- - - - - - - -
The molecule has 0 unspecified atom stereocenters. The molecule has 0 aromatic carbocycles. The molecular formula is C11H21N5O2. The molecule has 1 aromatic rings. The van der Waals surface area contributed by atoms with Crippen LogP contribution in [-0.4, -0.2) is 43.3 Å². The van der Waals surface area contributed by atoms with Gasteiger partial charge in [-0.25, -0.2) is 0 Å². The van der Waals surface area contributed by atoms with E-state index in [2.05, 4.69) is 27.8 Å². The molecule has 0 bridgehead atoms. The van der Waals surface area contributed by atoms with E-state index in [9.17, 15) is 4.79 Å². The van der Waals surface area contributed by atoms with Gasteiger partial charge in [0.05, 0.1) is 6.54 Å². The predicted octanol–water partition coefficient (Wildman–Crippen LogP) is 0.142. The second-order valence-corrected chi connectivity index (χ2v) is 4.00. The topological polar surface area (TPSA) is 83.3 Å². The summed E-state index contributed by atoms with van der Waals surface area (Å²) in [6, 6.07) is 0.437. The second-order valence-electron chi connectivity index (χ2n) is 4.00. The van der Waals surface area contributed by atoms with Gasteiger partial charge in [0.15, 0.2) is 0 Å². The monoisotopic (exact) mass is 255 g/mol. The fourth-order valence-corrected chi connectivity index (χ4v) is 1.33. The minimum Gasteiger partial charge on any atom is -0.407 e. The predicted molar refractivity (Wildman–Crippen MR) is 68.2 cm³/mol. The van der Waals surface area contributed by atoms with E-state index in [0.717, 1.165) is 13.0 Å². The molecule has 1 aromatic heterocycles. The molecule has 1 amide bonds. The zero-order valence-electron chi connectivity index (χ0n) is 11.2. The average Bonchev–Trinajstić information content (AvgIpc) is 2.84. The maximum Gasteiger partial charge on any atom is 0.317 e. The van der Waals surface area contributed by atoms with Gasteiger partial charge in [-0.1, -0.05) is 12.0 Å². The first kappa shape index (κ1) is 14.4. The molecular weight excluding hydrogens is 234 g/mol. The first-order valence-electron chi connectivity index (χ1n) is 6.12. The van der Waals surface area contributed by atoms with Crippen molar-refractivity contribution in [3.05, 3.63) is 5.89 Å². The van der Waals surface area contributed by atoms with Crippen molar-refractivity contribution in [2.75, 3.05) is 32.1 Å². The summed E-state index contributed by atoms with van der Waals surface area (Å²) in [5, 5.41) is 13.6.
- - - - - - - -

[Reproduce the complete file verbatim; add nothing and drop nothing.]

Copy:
The molecule has 0 unspecified atom stereocenters. The molecule has 0 aromatic carbocycles. The molecular formula is C11H21N5O2. The molecule has 1 aromatic rings. The van der Waals surface area contributed by atoms with Crippen LogP contribution in [-0.4, -0.2) is 43.3 Å². The van der Waals surface area contributed by atoms with Gasteiger partial charge in [-0.25, -0.2) is 0 Å². The van der Waals surface area contributed by atoms with E-state index in [2.05, 4.69) is 27.8 Å². The molecule has 0 bridgehead atoms. The van der Waals surface area contributed by atoms with E-state index in [9.17, 15) is 4.79 Å². The van der Waals surface area contributed by atoms with Gasteiger partial charge in [0.05, 0.1) is 6.54 Å². The predicted octanol–water partition coefficient (Wildman–Crippen LogP) is 0.142. The second-order valence-corrected chi connectivity index (χ2v) is 4.00. The topological polar surface area (TPSA) is 83.3 Å². The summed E-state index contributed by atoms with van der Waals surface area (Å²) in [6, 6.07) is 0.437. The second-order valence-electron chi connectivity index (χ2n) is 4.00. The van der Waals surface area contributed by atoms with Gasteiger partial charge in [0.15, 0.2) is 0 Å². The monoisotopic (exact) mass is 255 g/mol. The fourth-order valence-corrected chi connectivity index (χ4v) is 1.33. The minimum Gasteiger partial charge on any atom is -0.407 e. The predicted molar refractivity (Wildman–Crippen MR) is 68.2 cm³/mol. The van der Waals surface area contributed by atoms with E-state index in [0.717, 1.165) is 13.0 Å². The molecule has 1 aromatic heterocycles. The molecule has 1 amide bonds. The zero-order valence-electron chi connectivity index (χ0n) is 11.2. The average Bonchev–Trinajstić information content (AvgIpc) is 2.84. The maximum Gasteiger partial charge on any atom is 0.317 e. The van der Waals surface area contributed by atoms with Gasteiger partial charge in [-0.1, -0.05) is 12.0 Å². The first kappa shape index (κ1) is 14.4. The molecular weight excluding hydrogens is 234 g/mol. The first-order valence-electron chi connectivity index (χ1n) is 6.12. The van der Waals surface area contributed by atoms with Crippen molar-refractivity contribution in [3.05, 3.63) is 5.89 Å². The van der Waals surface area contributed by atoms with Crippen molar-refractivity contribution in [2.75, 3.05) is 32.1 Å². The summed E-state index contributed by atoms with van der Waals surface area (Å²) in [5, 5.41) is 13.6.